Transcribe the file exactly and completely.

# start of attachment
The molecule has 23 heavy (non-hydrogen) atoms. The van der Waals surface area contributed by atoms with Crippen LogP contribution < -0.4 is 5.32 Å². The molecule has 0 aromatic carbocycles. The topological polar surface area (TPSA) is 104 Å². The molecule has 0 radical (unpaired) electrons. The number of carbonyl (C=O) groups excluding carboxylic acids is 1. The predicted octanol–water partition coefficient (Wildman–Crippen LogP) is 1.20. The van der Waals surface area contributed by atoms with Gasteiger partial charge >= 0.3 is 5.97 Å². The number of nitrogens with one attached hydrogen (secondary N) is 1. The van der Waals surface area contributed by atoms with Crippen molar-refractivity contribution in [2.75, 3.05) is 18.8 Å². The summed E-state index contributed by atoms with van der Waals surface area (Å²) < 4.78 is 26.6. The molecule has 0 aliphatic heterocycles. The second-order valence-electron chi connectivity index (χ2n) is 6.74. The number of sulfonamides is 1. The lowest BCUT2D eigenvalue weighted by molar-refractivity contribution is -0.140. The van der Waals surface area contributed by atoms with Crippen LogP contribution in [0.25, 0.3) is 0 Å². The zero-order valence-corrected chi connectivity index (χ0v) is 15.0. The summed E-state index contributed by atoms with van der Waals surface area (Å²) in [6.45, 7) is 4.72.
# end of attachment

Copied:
The molecule has 23 heavy (non-hydrogen) atoms. The van der Waals surface area contributed by atoms with Crippen LogP contribution < -0.4 is 5.32 Å². The molecule has 0 aromatic carbocycles. The topological polar surface area (TPSA) is 104 Å². The molecule has 0 radical (unpaired) electrons. The number of carbonyl (C=O) groups excluding carboxylic acids is 1. The predicted octanol–water partition coefficient (Wildman–Crippen LogP) is 1.20. The van der Waals surface area contributed by atoms with Gasteiger partial charge >= 0.3 is 5.97 Å². The number of nitrogens with one attached hydrogen (secondary N) is 1. The van der Waals surface area contributed by atoms with Crippen molar-refractivity contribution in [2.75, 3.05) is 18.8 Å². The summed E-state index contributed by atoms with van der Waals surface area (Å²) < 4.78 is 26.6. The molecule has 0 aliphatic heterocycles. The second-order valence-electron chi connectivity index (χ2n) is 6.74. The number of sulfonamides is 1. The lowest BCUT2D eigenvalue weighted by molar-refractivity contribution is -0.140. The van der Waals surface area contributed by atoms with Crippen LogP contribution in [0.25, 0.3) is 0 Å². The zero-order valence-corrected chi connectivity index (χ0v) is 15.0. The summed E-state index contributed by atoms with van der Waals surface area (Å²) in [6.45, 7) is 4.72.